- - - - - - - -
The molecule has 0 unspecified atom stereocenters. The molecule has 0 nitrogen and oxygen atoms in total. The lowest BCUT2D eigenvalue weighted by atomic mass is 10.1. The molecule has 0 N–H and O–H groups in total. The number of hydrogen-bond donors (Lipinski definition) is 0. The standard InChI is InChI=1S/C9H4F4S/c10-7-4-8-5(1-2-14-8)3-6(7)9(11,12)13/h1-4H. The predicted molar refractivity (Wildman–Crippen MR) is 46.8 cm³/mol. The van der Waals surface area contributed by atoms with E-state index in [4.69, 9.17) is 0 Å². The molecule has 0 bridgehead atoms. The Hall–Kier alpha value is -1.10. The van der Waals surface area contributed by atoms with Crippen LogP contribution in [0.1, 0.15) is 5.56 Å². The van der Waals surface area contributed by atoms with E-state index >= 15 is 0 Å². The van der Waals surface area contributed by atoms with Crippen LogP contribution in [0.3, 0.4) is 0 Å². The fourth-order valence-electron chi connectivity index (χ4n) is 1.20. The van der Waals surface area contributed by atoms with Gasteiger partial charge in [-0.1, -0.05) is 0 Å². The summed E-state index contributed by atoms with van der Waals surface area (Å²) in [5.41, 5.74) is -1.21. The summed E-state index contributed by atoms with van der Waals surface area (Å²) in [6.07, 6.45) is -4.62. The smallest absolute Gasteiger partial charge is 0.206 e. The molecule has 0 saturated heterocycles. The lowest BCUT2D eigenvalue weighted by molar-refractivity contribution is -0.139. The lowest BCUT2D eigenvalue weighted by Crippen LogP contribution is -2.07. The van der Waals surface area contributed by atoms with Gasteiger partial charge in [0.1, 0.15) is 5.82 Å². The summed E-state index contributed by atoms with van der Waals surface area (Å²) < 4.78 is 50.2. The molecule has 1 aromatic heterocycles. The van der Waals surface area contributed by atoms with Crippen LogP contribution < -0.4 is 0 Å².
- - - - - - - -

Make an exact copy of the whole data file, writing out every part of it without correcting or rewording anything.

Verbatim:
The molecule has 0 unspecified atom stereocenters. The molecule has 0 nitrogen and oxygen atoms in total. The lowest BCUT2D eigenvalue weighted by atomic mass is 10.1. The molecule has 0 N–H and O–H groups in total. The number of hydrogen-bond donors (Lipinski definition) is 0. The standard InChI is InChI=1S/C9H4F4S/c10-7-4-8-5(1-2-14-8)3-6(7)9(11,12)13/h1-4H. The predicted molar refractivity (Wildman–Crippen MR) is 46.8 cm³/mol. The van der Waals surface area contributed by atoms with E-state index in [4.69, 9.17) is 0 Å². The molecule has 0 bridgehead atoms. The Hall–Kier alpha value is -1.10. The van der Waals surface area contributed by atoms with Crippen LogP contribution in [0.1, 0.15) is 5.56 Å². The van der Waals surface area contributed by atoms with E-state index >= 15 is 0 Å². The van der Waals surface area contributed by atoms with Crippen LogP contribution in [0.3, 0.4) is 0 Å². The fourth-order valence-electron chi connectivity index (χ4n) is 1.20. The van der Waals surface area contributed by atoms with Gasteiger partial charge in [-0.1, -0.05) is 0 Å². The summed E-state index contributed by atoms with van der Waals surface area (Å²) in [5.41, 5.74) is -1.21. The summed E-state index contributed by atoms with van der Waals surface area (Å²) in [6.07, 6.45) is -4.62. The smallest absolute Gasteiger partial charge is 0.206 e. The molecule has 0 saturated heterocycles. The lowest BCUT2D eigenvalue weighted by molar-refractivity contribution is -0.139. The lowest BCUT2D eigenvalue weighted by Crippen LogP contribution is -2.07. The van der Waals surface area contributed by atoms with Gasteiger partial charge in [0.1, 0.15) is 5.82 Å². The summed E-state index contributed by atoms with van der Waals surface area (Å²) < 4.78 is 50.2. The molecule has 1 aromatic heterocycles. The van der Waals surface area contributed by atoms with Crippen LogP contribution < -0.4 is 0 Å².